Although CPA and IFO have long been used as anti-cancer alkylating agents in clinical practice with their pharmacology, metabolism and pharmacokinetic/pharmacodynamic profiles well elucidated, there have been rising concerns regarding drug-drug interactions, and autoinduction along with the increase of combinatory therapeutic strategies involving these drugs (35
). Accumulating evidence thus far, revealed that hepatic metabolism of CPA and IFO is auto-inducible and repeated administration of CPA and IFO was associated with elevated 4-hydroxylation of the oxazaphosphorines and expression of several CYP enzymes (15
). However, the molecular mechanisms behind the induction are not fully understood. In this report, we demonstrated that in addition to the promiscuous xenobiotic receptor PXR, CAR plays an important role in the enzymatic autoinduction of these oxazaphosphorines. More importantly, although PXR appears to be equally involved in the inductive activity of CPA and IFO, CAR functions as a preferential mediator of CPA- rather than IFO-mediated induction of hepatic DMEs. This evidence suggests that co-administration of drugs that selectively disturbing the expression and function of CAR may differentially affect the autoinduction and drug-drug interactions of CPA rather than IFO.
In order to accommodate their own metabolism and clearance, xenobiotics including drugs and environmental chemicals can alter the expression of DMEs and transporters through the transactivation of a group of xenobiotic receptors. Previously, PXR was reported as the mediator of CPA and IFO autoinduction by transcriptional up-regulation of CYP2B6 and CYP3A4 (18
). Both CPA and IFO increased PXR activity in luciferase reporter assays at the concentrations that significantly induced CYP2B6 and CYP3A4 expression in HPH cultures (18
). Interestingly, we showed that CPA and IFO treatment resulted in greater increase in CYP2B6 mRNA than that of CYP3A4, which is in agreement with data from a previous report (19
). Given that CYP2B6 is a favorable target gene of CAR over PXR and potent induction of CYP2B6 by CPA and IFO was observed, activation of PXR alone by these oxazaphosphorines may not be able to sufficiently accommodate the extent of DME induction in hepatocytes. Accordingly, it is conceivable that CAR, the closest relative of PXR, may mediate a compensatory role in CPA and IFO associated induction. However, unlike that of PXR, investigation of CAR activation in vitro has been hindered by several specific features of this receptor including that: 1) CAR is constitutively activated and spontaneously nuclear localized in immortalized cell lines; and 2) it can be activated by both direct ligand binding and indirect ligand-independent mechanisms (32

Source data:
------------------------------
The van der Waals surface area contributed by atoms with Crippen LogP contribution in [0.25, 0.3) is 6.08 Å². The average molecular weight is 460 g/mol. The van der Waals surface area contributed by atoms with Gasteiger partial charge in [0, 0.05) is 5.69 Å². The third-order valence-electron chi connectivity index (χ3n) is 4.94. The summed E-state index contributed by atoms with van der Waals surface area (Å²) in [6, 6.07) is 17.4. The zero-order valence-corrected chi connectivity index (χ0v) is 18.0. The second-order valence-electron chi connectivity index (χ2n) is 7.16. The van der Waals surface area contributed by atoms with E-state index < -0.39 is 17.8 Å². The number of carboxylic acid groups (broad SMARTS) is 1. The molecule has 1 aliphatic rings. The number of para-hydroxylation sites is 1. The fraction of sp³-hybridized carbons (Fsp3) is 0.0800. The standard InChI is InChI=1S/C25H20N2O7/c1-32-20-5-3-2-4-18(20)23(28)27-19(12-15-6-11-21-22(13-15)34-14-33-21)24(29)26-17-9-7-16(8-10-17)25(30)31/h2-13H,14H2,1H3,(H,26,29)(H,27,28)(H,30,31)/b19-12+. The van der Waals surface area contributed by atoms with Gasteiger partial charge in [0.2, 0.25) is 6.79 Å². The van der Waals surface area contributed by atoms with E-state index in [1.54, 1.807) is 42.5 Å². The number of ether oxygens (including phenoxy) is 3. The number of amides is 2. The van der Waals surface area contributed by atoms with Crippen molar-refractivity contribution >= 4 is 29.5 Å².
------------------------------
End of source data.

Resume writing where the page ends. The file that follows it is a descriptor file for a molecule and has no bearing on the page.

). Recently, we have generated a chimerical construct namely hCAR1+A with an alanine insertion at 271, which converts the constitutive wide-type hCAR into a chemically responsive xenobiotic sensor (23
). In cell-based reporter assays utilizing this chimerical vector, our results revealed that CPA and IFO dose-dependently enhanced CYP2B6 luciferase expression through the activation of hCAR1+A. Given that over 90% of known hCAR activators positively response to this chimerical constructs (23
), this initial experiment supports the involvement of CAR in the inductive activity of CPA and IFO.
Alternatively, CAR exhibits significant nuclear translocation from cytoplasm of primary cultured hepatocytes in the presence of CAR activators such as PB and CITCO (25
). This initial step of CAR activation in primary hepatocytes has been successfully established as an efficient approach to identify hCAR activators in vitro (25
). Remarkably, both direct activators (e. g. CITCO, and artemicinin) and indirect activators (e. g. PB, and phenytoin) are effective in the nuclear accumulation of CAR in hepatocyte cultures (25
). Intriguingly, our results showed that CPA but not IFO displayed marked effects on nuclear accumulation of CAR in HPHs. Although activation of CAR is a multistep process, the lack of initial nuclear translocation of CAR by IFO suggests that IFO is less likely to be an effective activator of hCAR.
In contrast to other nuclear receptors, activation of CAR doesn't require ligand binding (indirect activation), and as a matter of fact the majority of known hCAR activators identified thus far activate CAR through PB-like indirect machinery rather than CITCO-like ligand binding (25
). Recent reports from this laboratory demonstrated that in HepG2 cells, the PK11195, a prototypical peripheral benzodiazepine receptor and potent hCAR deactivator, repressed hCAR activity can be efficiently reactivated by direct activator CITCO but not the prototypical indirect activator PB (34
). Akin to PB, CPA was unable to reactive PK11195 inhibited CAR activity, suggesting CPA may function as a PB-type indirect CAR activator.
To date, mounting evidence suggests that CAR and PXR share their target genes through recognizing of, and binding to, xenobiotic responsive elements located in the upstream of these genes (37
). An asymmetrical cross-regulation of CYP2B6 and CYP3A4 by hCAR but not hPXR has been established in that hCAR exhibits preferential induction of CYP2B6 over CYP3A4, while hPXR exerts less-selective induction of both genes (39
). In an effort to determine the relative involvement of CAR in CPA- and IFO-mediated CYP2B6 induction, experiments in HPHs revealed that SFN, a selective inhibitor of hPXR, dramatically repressed IFO induced expression of CYP2B6 mRNA, while to a lesser extent in response to the CPA-mediated induction. In concert with aforementioned luciferase reporter and nuclear translocation data, these results strongly suggest that CPA is a stronger activator of hCAR compared to IFO.